Primary Ciliary Dyskinesia

Primary ciliary dyskinesia (PCD) is also known as Kartagner’s syndrome. It is an autosomal recessive condition affecting the cilia of various cells in the body. It is more common in populations where there is consanguinity, meaning the parents are related to each-other. Consanguinity increases the risk of a child having two copies of the same recessive genetic mutation.

PCD causes dysfunction of the motile cilia around the body, most notably in the respiratory tract. This leads to a buildup of mucus in the lungs, providing a great site for infection that is not easily cleared. This leads to a similar respiratory presentation to cystic fibrosis, with frequent and chronic chest infections, poor growth and bronchiectasis.

It also affects the cilia in the fallopian tubes of women and the tails (flagella) of the sperm in men, leading to reduced or absent fertility.

There is a strong link between primary ciliary dyskinesia and situs inversus.


Kartagner’s Triad

Kartagner’s triad describes the three key features of PCD. Not all patients will have all three features. These are:

  • Paranasal sinusitis
  • Bronchiectasis
  • Situs Inversus


Situs Inversus

Situs inversus is a condition where all the internal (visceral) organs are mirrored inside the body. Therefore the heart is on the right, the stomach is on the right and the liver is on the left. Dextrocardia is when only the heart is reversed.

25% of patients with situs inversus will have primary ciliary dyskinesia. 50% of patients with primary ciliary dyskinesia have situs inversus.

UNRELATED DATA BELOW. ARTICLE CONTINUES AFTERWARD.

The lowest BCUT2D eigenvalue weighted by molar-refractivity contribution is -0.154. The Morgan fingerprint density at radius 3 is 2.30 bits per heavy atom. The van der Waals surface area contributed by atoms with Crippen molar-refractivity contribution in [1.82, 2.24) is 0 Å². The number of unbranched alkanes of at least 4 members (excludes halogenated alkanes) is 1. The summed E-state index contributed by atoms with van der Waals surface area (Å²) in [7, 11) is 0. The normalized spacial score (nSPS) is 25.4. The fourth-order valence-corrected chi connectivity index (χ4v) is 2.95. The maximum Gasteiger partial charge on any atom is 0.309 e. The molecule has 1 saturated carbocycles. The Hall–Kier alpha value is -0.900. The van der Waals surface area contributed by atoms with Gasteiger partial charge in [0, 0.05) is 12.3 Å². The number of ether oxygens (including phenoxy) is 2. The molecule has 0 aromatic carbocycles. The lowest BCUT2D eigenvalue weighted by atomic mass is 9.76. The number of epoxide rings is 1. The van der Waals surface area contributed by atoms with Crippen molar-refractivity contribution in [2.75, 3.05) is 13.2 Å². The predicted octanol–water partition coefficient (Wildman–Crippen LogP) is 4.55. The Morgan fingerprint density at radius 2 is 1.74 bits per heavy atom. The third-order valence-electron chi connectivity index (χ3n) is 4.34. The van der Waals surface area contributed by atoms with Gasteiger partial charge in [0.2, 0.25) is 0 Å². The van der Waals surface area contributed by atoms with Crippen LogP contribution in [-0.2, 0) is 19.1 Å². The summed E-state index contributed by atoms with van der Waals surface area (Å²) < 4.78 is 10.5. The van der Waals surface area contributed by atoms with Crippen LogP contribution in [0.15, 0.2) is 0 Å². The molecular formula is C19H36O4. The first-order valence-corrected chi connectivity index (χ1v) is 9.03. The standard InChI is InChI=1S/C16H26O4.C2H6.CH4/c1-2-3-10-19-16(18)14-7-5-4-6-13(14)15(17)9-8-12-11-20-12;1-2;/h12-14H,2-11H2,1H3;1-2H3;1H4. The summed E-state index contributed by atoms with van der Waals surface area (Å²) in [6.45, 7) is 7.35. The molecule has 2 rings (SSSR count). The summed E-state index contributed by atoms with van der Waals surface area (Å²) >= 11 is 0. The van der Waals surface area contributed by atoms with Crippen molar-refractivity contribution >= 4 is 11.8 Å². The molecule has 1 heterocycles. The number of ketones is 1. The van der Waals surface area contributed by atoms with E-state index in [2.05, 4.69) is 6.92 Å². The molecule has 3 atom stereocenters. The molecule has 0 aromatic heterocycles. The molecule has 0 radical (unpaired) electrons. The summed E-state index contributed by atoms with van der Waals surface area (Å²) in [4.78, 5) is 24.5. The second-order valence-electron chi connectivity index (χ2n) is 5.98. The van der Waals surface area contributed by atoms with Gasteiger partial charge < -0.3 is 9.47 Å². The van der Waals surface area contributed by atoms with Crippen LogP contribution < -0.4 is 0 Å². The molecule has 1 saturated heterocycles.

Situs inversus on its own does not cause any problems, and patients can expect to live a normal life. A small number have associated congenital heart disease, such as transposition of the great arteries.



Patients typically present with recurrent respiratory tract infections. Take a careful family history and a history of consanguinity in the parents. Examination and imaging (e.g. chest xray) can be used to diagnose situs inversus. Semen analysis can be used to investigate for male infertility.

The key investigation for establishing the diagnosis is to take a sample of the ciliated epithelium of the upper airway and examine the action of the cilia. A sample can be obtained through nasal brushing or bronchoscopy. Often several samples are required.



Management is similar to cystic fibrosis and bronchiectasis with daily physiotherapy, a high calorie diet and antibiotics.


Last updated August 2019
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